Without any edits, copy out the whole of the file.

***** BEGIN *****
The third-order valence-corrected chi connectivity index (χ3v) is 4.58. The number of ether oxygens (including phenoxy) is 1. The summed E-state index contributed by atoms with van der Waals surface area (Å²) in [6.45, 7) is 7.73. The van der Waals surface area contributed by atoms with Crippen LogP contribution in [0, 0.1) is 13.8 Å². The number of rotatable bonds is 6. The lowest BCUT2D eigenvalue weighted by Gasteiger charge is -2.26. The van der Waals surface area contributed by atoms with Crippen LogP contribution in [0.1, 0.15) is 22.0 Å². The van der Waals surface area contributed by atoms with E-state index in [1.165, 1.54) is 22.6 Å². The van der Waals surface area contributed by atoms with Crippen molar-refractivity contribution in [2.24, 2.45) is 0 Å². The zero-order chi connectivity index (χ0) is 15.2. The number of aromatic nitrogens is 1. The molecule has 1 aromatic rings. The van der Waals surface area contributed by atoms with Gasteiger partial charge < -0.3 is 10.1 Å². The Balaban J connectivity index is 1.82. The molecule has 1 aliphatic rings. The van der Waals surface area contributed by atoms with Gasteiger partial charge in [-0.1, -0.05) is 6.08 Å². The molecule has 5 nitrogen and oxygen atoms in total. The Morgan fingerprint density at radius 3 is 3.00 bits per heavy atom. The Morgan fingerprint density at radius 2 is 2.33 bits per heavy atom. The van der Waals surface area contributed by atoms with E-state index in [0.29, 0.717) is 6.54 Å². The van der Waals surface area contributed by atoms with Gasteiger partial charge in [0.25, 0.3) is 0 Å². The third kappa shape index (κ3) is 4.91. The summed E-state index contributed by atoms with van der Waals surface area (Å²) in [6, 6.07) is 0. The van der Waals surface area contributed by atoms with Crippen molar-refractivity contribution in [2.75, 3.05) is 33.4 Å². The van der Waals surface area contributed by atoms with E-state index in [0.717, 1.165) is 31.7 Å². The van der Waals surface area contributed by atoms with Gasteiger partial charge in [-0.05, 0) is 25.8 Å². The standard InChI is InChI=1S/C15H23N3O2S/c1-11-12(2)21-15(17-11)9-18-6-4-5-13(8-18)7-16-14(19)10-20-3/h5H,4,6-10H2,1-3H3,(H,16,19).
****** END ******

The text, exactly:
The third-order valence-corrected chi connectivity index (χ3v) is 4.58. The number of ether oxygens (including phenoxy) is 1. The summed E-state index contributed by atoms with van der Waals surface area (Å²) in [6.45, 7) is 7.73. The van der Waals surface area contributed by atoms with Crippen LogP contribution in [0, 0.1) is 13.8 Å². The number of rotatable bonds is 6. The lowest BCUT2D eigenvalue weighted by Gasteiger charge is -2.26. The van der Waals surface area contributed by atoms with Crippen LogP contribution in [0.1, 0.15) is 22.0 Å². The van der Waals surface area contributed by atoms with E-state index in [1.165, 1.54) is 22.6 Å². The van der Waals surface area contributed by atoms with Crippen molar-refractivity contribution in [2.24, 2.45) is 0 Å². The zero-order chi connectivity index (χ0) is 15.2. The number of aromatic nitrogens is 1. The molecule has 1 aromatic rings. The van der Waals surface area contributed by atoms with Gasteiger partial charge < -0.3 is 10.1 Å². The Balaban J connectivity index is 1.82. The molecule has 1 aliphatic rings. The van der Waals surface area contributed by atoms with Gasteiger partial charge in [-0.1, -0.05) is 6.08 Å². The molecule has 5 nitrogen and oxygen atoms in total. The Morgan fingerprint density at radius 3 is 3.00 bits per heavy atom. The Morgan fingerprint density at radius 2 is 2.33 bits per heavy atom. The van der Waals surface area contributed by atoms with E-state index in [0.29, 0.717) is 6.54 Å². The van der Waals surface area contributed by atoms with Gasteiger partial charge in [0.25, 0.3) is 0 Å². The third kappa shape index (κ3) is 4.91. The summed E-state index contributed by atoms with van der Waals surface area (Å²) in [6, 6.07) is 0. The van der Waals surface area contributed by atoms with Crippen molar-refractivity contribution in [2.75, 3.05) is 33.4 Å². The van der Waals surface area contributed by atoms with E-state index in [0.717, 1.165) is 31.7 Å². The van der Waals surface area contributed by atoms with Gasteiger partial charge in [-0.05, 0) is 25.8 Å². The standard InChI is InChI=1S/C15H23N3O2S/c1-11-12(2)21-15(17-11)9-18-6-4-5-13(8-18)7-16-14(19)10-20-3/h5H,4,6-10H2,1-3H3,(H,16,19).